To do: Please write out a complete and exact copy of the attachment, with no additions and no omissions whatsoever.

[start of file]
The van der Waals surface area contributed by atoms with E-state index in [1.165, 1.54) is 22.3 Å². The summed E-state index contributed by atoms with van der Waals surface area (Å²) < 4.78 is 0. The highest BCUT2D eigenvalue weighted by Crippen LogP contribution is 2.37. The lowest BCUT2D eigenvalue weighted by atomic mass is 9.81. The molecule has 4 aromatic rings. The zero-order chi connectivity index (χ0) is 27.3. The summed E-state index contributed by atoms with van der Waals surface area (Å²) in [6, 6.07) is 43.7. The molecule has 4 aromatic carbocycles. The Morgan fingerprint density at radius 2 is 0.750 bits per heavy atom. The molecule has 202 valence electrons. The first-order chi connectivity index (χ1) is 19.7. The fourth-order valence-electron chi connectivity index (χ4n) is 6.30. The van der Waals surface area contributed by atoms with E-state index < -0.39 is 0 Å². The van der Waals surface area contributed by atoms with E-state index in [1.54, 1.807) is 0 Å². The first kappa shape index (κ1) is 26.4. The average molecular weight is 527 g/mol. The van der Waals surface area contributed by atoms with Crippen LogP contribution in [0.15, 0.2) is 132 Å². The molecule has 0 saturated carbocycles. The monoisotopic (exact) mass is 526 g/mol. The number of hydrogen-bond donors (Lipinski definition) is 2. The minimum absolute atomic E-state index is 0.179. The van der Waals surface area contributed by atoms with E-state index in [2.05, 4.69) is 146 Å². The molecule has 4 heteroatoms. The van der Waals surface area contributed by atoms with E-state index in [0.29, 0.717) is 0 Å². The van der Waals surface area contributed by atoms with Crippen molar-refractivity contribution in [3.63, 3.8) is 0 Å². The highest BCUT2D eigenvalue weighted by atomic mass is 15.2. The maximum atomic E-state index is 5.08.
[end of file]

The van der Waals surface area contributed by atoms with E-state index in [1.165, 1.54) is 22.3 Å². The summed E-state index contributed by atoms with van der Waals surface area (Å²) < 4.78 is 0. The highest BCUT2D eigenvalue weighted by Crippen LogP contribution is 2.37. The lowest BCUT2D eigenvalue weighted by atomic mass is 9.81. The molecule has 4 aromatic rings. The zero-order chi connectivity index (χ0) is 27.3. The summed E-state index contributed by atoms with van der Waals surface area (Å²) in [6, 6.07) is 43.7. The molecule has 4 aromatic carbocycles. The Morgan fingerprint density at radius 2 is 0.750 bits per heavy atom. The molecule has 202 valence electrons. The first-order chi connectivity index (χ1) is 19.7. The fourth-order valence-electron chi connectivity index (χ4n) is 6.30. The van der Waals surface area contributed by atoms with E-state index < -0.39 is 0 Å². The van der Waals surface area contributed by atoms with E-state index in [1.54, 1.807) is 0 Å². The first kappa shape index (κ1) is 26.4. The average molecular weight is 527 g/mol. The van der Waals surface area contributed by atoms with Crippen LogP contribution in [0.15, 0.2) is 132 Å². The molecule has 0 saturated carbocycles. The monoisotopic (exact) mass is 526 g/mol. The number of hydrogen-bond donors (Lipinski definition) is 2. The minimum absolute atomic E-state index is 0.179. The van der Waals surface area contributed by atoms with E-state index in [2.05, 4.69) is 146 Å². The molecule has 4 heteroatoms. The van der Waals surface area contributed by atoms with E-state index in [0.29, 0.717) is 0 Å². The van der Waals surface area contributed by atoms with Crippen molar-refractivity contribution in [3.63, 3.8) is 0 Å². The highest BCUT2D eigenvalue weighted by atomic mass is 15.2. The maximum atomic E-state index is 5.08.